Orna Ben Dor
Ronit Weiss Berkovich
Shira Carmi (Biali)
Tali Shalom Ezer
Tali Helter Shenkar
Current occupation: psychologist
Beginning of studies: 1974
Graduation year: 1976
Apprenticeship during studies: direction
On her first year at the university, the first film department in Israel was established. The department gathered young enthusiastic people who dreamed about cinema for years. There was an atmosphere of taking part in something new that is created and may influence the film industry, which was still very young. Many of the teachers were the industry's veterans and began filmmaking back in Europe, like Director David Perlov, Photographer Emil Knebel, and Editor Nelly Gilad.
During her studies she directed a 17 minutes film Hatzaga Yomit, based on a short story by American poet Delmore Schwartz Dreams Begin Responsibilities. Actors from the theater department participated, and Moshe Zorman, who was then a student at the music academy, escorted it on the piano.
She continued her studies at New York University, where she directed a 20 minutes film Et LeYonatan, about the first encounter of a boy with death (of his grandfather) and with love. The film was screened in some festivals and then at the Tel Aviv cinematheque and broadcast on Israeli television. When she terminated her studies she worked as an intern on the set of Robert Altman.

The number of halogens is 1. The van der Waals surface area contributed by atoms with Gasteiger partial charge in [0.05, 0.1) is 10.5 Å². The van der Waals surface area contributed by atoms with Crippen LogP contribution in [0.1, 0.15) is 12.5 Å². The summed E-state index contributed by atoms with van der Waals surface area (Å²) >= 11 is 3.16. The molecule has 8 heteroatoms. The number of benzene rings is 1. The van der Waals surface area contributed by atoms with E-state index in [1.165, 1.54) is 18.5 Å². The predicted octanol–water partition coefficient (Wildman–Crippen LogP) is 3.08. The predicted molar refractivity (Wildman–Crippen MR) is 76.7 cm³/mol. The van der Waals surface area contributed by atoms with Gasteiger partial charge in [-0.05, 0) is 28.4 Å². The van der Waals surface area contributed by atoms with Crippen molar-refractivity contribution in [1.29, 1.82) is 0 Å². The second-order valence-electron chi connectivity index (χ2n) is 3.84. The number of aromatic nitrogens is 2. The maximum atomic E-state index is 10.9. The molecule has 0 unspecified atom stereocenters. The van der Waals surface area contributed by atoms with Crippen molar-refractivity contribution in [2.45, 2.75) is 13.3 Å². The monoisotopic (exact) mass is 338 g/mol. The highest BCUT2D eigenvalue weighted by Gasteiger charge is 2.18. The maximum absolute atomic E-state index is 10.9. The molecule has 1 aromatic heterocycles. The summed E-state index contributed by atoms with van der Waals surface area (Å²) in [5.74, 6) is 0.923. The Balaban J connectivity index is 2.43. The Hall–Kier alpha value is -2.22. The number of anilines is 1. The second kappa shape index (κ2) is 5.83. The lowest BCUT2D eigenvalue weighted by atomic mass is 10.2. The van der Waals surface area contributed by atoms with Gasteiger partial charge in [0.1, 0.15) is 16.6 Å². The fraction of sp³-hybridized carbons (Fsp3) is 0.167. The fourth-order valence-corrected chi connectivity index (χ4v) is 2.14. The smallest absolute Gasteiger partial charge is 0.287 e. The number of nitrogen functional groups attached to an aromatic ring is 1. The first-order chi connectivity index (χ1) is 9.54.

Coming back to Israel she started working for the Israeli television, where she directed three documentaries. Her first documentary Daf Hadash was co-directed with Jonathan Aroch. The film follows two families that make great changes in their lives. The second film, Dudu Mefaked Satil, is a portrait of a charismatic boat commander. The film was made in the framework of a TV series about military people. The third film Hahatchalot shel Simha Yom Tov, dealt with an architect in a kibbutz who struggles to do nontraditional work in a society of conservative values. In addition, she directed short articles for the television about different subjects, such as culture, art and nature. She directed Shminiot Ba'avir, Dalik Wolinetz's children's show, for a certain time.
At the time there was only one TV channel and most of its films were directed by TV's in-house directors; very few films were offered to independent directors. When she realized the time periods between films were growing longer, she left and traveled in the Far East. When she returned she decided to start anew and study psychology, a domain that deals with people and existential situations, much like documentary cinema.
Today she works as a clinical psychologist at a private clinic.